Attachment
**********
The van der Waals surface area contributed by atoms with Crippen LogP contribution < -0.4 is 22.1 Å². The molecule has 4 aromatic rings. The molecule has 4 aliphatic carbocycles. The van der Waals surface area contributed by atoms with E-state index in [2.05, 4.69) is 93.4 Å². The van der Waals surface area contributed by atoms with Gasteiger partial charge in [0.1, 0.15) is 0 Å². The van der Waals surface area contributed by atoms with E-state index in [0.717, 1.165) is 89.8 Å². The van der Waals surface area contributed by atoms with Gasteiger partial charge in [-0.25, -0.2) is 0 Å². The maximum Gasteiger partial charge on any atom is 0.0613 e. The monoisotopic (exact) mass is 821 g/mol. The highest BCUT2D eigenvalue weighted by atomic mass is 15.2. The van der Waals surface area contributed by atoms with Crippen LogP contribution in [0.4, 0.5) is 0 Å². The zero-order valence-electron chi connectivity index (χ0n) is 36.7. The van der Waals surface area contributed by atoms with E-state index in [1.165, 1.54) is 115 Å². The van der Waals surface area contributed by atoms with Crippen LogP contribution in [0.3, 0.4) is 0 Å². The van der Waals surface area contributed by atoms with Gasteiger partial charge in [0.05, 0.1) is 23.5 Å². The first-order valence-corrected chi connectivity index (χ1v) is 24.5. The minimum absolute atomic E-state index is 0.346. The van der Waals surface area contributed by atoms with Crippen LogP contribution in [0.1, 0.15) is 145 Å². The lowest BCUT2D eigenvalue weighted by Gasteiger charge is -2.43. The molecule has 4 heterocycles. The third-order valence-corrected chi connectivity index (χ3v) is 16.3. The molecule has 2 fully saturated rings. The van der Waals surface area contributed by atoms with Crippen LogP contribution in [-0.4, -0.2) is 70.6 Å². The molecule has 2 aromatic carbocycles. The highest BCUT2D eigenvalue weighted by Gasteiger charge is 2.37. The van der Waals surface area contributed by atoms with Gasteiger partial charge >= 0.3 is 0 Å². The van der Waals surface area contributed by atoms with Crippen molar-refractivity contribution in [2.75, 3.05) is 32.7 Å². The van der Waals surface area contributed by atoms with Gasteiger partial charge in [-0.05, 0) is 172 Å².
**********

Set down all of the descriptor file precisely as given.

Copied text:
The van der Waals surface area contributed by atoms with Crippen LogP contribution < -0.4 is 22.1 Å². The molecule has 4 aromatic rings. The molecule has 4 aliphatic carbocycles. The van der Waals surface area contributed by atoms with E-state index in [2.05, 4.69) is 93.4 Å². The van der Waals surface area contributed by atoms with Gasteiger partial charge in [0.1, 0.15) is 0 Å². The van der Waals surface area contributed by atoms with E-state index in [0.717, 1.165) is 89.8 Å². The van der Waals surface area contributed by atoms with Gasteiger partial charge in [-0.25, -0.2) is 0 Å². The maximum Gasteiger partial charge on any atom is 0.0613 e. The monoisotopic (exact) mass is 821 g/mol. The highest BCUT2D eigenvalue weighted by atomic mass is 15.2. The van der Waals surface area contributed by atoms with Crippen LogP contribution in [0.4, 0.5) is 0 Å². The zero-order valence-electron chi connectivity index (χ0n) is 36.7. The van der Waals surface area contributed by atoms with E-state index in [1.165, 1.54) is 115 Å². The van der Waals surface area contributed by atoms with Crippen LogP contribution in [0.3, 0.4) is 0 Å². The van der Waals surface area contributed by atoms with Gasteiger partial charge in [0.05, 0.1) is 23.5 Å². The first-order valence-corrected chi connectivity index (χ1v) is 24.5. The minimum absolute atomic E-state index is 0.346. The van der Waals surface area contributed by atoms with Crippen LogP contribution in [0.1, 0.15) is 145 Å². The lowest BCUT2D eigenvalue weighted by Gasteiger charge is -2.43. The molecule has 4 heterocycles. The third-order valence-corrected chi connectivity index (χ3v) is 16.3. The molecule has 2 fully saturated rings. The van der Waals surface area contributed by atoms with Crippen LogP contribution in [-0.4, -0.2) is 70.6 Å². The molecule has 2 aromatic carbocycles. The highest BCUT2D eigenvalue weighted by Gasteiger charge is 2.37. The van der Waals surface area contributed by atoms with Gasteiger partial charge >= 0.3 is 0 Å². The van der Waals surface area contributed by atoms with Crippen molar-refractivity contribution in [2.75, 3.05) is 32.7 Å². The van der Waals surface area contributed by atoms with Gasteiger partial charge in [-0.05, 0) is 172 Å².